Saturday, January 28, 2012

Coming Home

We have had a whirlwind excursion to the city with the purpose of enrolling Tom at university and also to find him some accommodation. I am happy to say that as things stand at this moment that both tasks have been completed and without too much stress. The trip home was very wet in places and I was glad that I wasn't the driver. Coming home whether it be in the physical sense or just a state of mind, is for me, the best part of any journey.

This home coming was not without its upsets though. The brazen fox which we have now seen on the front lawn destroyed three more chickens in our absence. It naturally picked off the older birds which were real characters amongst our flock.The three of them probably hadn't laid an egg for years and didn't deserve to go out in such a grisly fashion. The birds have all been rotated to a different pen which will hopefully be more secure against attack.
The garden is behaving well. The dahlias are a real delight. These ones are growing side-by-side with my cotton in the old bathtub.

Dahlias truly make excellent cut flowers. Spectacular and long lasting in the vase.

The cotton has moved on to its next stage, flower production. It is a very sweet creamy coloured flower with no scent. I'm hoping that there will be enough summer weather left in this coolish season to allow the plants to produce at least one little cotton bolus.

Some flowers have already closed up and putting their efforts in to making their seeds and cotton fibre. I know that on a large scale the cotton industry is a very big consumer of resources. In the home garden the plant requires very little attention really just a water as necessary. I'd recommend it to anyone interested in seeing how it grows and even as just a plant in a mixed flower bed. It is sweet enough to have a place just for its pretty flowers and interesting leaves.

I have had so much trouble with my internet connection the past two days. I started writing yesterday and haven't been able to reconnect until this afternoon. Hoping it publishes now.


Sunday, January 22, 2012

The unthinkable

This mornings trip to the hen house was not pleasant. I had a feeling something was amiss as there just seemed to be a bit of out of the ordinary clucking. Tom said he heard the turkey and ducks in the night but neither Tim nor I did. He shone the torch out there but being half asleep and about 30metres away couldn't discern any trouble.

The unthinkable had happened though. A fox or quoll or something else entirely different had killed one of the Pekins. I found it's body up against the fence with it's head missing (the killer did leave the head behind too). Not a nice way to leave this world. Thankfully the pen is secure (hopefully secure enough) and the beast didn't actually get inside to do more damage. No doubt it will be back tonight and I will be waiting. Foxes and rabbits are amongst the worst animals ever to be released in Australia and I would be hard pressed to find a farmer who is keen on either. I'm glad that the lambs are big enough to not be too troubled by hungry preditors.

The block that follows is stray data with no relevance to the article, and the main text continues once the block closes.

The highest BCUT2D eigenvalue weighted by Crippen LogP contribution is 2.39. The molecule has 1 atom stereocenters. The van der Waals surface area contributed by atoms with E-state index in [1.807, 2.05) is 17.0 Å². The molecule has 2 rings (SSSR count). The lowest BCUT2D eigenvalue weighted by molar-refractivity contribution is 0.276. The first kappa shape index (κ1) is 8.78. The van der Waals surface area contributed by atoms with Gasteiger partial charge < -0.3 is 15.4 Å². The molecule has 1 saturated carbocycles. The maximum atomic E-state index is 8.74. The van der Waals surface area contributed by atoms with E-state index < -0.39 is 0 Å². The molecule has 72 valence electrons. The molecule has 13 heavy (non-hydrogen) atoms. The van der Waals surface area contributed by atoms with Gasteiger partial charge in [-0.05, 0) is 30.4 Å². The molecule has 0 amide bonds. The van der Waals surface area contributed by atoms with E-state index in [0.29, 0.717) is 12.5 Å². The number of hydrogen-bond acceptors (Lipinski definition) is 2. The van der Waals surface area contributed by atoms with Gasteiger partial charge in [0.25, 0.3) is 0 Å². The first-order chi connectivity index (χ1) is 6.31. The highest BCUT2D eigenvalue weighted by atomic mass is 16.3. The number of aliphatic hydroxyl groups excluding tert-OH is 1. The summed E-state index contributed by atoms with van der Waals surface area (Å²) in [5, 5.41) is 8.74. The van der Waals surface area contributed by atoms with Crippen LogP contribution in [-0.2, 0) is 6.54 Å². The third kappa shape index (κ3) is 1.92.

Saturday, January 21, 2012

More orchard

Living on a farm with plenty of land to play with allows me to grow so much more than I could and in fact did on an urban block. When we lived in Sydney we had grapes, passionfruit, a couple of citrus trees and an apple tree. The orchard we have on the farm is in two sections, one established and as shown below, the new orchard. There has been disappointment along the way. In 2009 I planted a lot of heritage apple trees only to have drought and grasshoppers destroy them. Like most optomistic gardeners I replanted another ten new heritage apples in the summer of 2011 as feathered maidens.

So in a year, the feathered maiden apple trees(baby trees) are definitely not productive but they are growing and showing promise. I think it is that promise that keeps many a gardener interested and passionate about what they do. This season I had a few fruits on some of these tiny trees and it was difficult to do but remove the fruit I did in the best interest of the trees.

If I lived on a small block again and my choices were limited by space I would choose only what we would gain the most from. I wouldn't be growing a medlar that's for sure. I haven't tasted the fruit before and I don't even know where the fruit would be available to purchase. It is certainly a strange looking fruit and to be truthful the idea of bletting the fruit prior to eating them is a little off putting.

The turkeys, dad, 'teens' and chicks (mum is still incubating duck eggs) are enjoying the work I have done topping up the mulch.


Friday, January 20, 2012

Home Orchard Care